- Economic instability – a widely used GSC may impact the real economy. In addition to the disruption that vulnerabilities in a widely adopted means of settlement might cause, the adoption of GSCs by the unbanked as a store of value means that fluctuations in value may impact consumers’ wealth and spending patterns, as well as company balance sheets – particularly if lending was denominated in GSCs. Financial institutions might themselves take on heavy exposure to a GSC and therefore its fluctuating value, and the sheer scale of transactions undertaken by a GSC asset pool might in itself shift prices and liquidity in other asset markets.
- Undermining monetary policy – whilst GSCs might present a viable alternative for users with unstable domestic currency, the report highlights that wide use as a store of value may reduce the effectiveness of domestic monetary policy in economies with a high adoption rate. Conversely, the pressure on deposit-starved banks to seek wholesale funding might amplify monetary policy as dependent institutions react to central interest-rate adjustment. In addition, ongoing conversion of fiat currencies to stablecoins may place additional pressure on domestic currencies, and distort the effect of monetary policy. Capital outflows could be exacerbated by international investors looking to hold those currencies that feature in prominent GSC asset baskets, abandoning non-selected currency.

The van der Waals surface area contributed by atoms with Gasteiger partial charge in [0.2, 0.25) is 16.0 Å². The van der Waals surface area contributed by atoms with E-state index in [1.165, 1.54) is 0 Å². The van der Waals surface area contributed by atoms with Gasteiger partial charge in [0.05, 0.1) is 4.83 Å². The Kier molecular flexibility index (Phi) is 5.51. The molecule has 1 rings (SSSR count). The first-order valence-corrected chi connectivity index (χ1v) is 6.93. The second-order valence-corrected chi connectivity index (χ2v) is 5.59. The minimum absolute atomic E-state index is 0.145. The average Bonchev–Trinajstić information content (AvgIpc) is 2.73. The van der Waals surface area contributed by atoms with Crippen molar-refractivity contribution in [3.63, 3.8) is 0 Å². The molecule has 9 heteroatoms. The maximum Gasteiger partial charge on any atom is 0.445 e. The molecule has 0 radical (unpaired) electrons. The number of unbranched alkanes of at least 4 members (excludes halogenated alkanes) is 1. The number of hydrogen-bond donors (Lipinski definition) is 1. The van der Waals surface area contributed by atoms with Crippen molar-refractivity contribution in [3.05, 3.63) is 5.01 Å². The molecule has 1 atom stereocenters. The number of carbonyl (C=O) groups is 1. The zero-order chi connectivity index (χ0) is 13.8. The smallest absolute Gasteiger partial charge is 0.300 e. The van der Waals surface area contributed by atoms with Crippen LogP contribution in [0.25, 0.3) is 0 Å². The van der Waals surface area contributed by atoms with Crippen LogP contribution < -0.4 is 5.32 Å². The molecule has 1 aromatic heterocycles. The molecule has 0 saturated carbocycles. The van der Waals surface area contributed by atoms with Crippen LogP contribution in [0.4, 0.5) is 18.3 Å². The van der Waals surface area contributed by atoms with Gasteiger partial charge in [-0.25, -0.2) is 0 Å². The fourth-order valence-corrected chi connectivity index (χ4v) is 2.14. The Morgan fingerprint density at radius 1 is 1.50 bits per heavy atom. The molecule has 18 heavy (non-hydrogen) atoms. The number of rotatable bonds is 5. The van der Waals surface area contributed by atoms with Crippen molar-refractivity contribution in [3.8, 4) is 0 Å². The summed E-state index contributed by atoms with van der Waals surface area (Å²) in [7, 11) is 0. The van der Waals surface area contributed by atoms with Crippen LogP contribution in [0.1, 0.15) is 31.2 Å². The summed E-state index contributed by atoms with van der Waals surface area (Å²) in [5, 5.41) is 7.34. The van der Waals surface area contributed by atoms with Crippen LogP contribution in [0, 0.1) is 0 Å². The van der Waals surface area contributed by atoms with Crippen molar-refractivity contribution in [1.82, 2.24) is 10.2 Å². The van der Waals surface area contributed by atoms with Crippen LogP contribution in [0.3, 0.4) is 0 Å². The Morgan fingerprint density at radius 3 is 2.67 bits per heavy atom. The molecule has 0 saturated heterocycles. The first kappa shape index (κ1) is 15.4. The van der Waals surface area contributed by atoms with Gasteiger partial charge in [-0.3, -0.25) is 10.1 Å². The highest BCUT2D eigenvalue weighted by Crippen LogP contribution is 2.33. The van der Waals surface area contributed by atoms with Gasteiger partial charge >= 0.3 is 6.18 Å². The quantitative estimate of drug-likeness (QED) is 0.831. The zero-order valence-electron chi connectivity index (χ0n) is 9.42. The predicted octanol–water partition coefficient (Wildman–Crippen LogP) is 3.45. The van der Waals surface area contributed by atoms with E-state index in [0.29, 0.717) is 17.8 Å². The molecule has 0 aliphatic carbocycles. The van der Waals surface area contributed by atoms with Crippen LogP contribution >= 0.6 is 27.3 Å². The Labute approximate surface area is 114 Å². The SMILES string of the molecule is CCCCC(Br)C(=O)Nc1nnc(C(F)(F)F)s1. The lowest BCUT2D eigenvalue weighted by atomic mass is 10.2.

A Way Forward
The G7 report highlights extensive risks but does not conclude that those risks justify a total prohibition on GSCs. Instead, the working group stresses the importance of international collaboration, alignment of the different jurisdictions and regulatory spheres into which components of a stablecoin ecosystem might fall. International standards and practices may be used to guide and promote safe payment infrastructures, strong compliance practices, adequate data protection and generally fit-for-purpose regulatory frameworks. As the report notes, the growth of stablecoins presents an extensive challenge for global regulators, but also an opportunity to encourage the development of potentially revolutionary access to the modern financial world.
¹Demirgüҫ-Kunt et al (2018)
If you would like to know more about the regulation of stablecoins and cryptoassets in the UK, please contact Jed Wilsher, or another member of the Financial Services team at Charles Russell Speechlys.
News & Insights
Buying residential property in England
There are two common forms of ownership of property in England: freehold and leasehold.
Emergency Budget Roundup – what you need to know
Hear ‘what you need to know’ analysis of Chancellor Rishi Sunak’s emergency budget.